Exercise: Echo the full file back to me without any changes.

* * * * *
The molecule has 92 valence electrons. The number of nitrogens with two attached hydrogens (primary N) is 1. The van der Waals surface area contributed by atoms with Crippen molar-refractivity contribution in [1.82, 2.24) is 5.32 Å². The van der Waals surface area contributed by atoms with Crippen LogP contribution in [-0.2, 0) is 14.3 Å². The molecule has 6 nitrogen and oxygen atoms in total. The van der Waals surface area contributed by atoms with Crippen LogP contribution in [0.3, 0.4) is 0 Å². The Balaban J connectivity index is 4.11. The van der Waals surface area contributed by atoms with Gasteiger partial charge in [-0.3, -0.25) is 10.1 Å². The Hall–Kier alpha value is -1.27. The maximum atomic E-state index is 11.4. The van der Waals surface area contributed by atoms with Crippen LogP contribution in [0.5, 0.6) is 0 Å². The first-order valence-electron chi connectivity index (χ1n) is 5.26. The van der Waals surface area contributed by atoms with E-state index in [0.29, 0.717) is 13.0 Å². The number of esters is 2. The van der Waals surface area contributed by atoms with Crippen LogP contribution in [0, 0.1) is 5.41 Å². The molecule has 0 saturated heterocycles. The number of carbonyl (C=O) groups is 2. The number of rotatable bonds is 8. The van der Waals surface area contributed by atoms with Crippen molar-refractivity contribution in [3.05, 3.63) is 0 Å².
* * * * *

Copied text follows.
The molecule has 92 valence electrons. The number of nitrogens with two attached hydrogens (primary N) is 1. The van der Waals surface area contributed by atoms with Crippen molar-refractivity contribution in [1.82, 2.24) is 5.32 Å². The van der Waals surface area contributed by atoms with Crippen LogP contribution in [-0.2, 0) is 14.3 Å². The molecule has 6 nitrogen and oxygen atoms in total. The van der Waals surface area contributed by atoms with Crippen LogP contribution in [0.3, 0.4) is 0 Å². The Balaban J connectivity index is 4.11. The van der Waals surface area contributed by atoms with Gasteiger partial charge in [-0.3, -0.25) is 10.1 Å². The Hall–Kier alpha value is -1.27. The maximum atomic E-state index is 11.4. The van der Waals surface area contributed by atoms with Crippen LogP contribution in [0.5, 0.6) is 0 Å². The first-order valence-electron chi connectivity index (χ1n) is 5.26. The van der Waals surface area contributed by atoms with E-state index in [0.29, 0.717) is 13.0 Å². The number of esters is 2. The van der Waals surface area contributed by atoms with Crippen LogP contribution in [0, 0.1) is 5.41 Å². The molecule has 0 saturated heterocycles. The number of carbonyl (C=O) groups is 2. The number of rotatable bonds is 8. The van der Waals surface area contributed by atoms with Crippen molar-refractivity contribution in [3.05, 3.63) is 0 Å².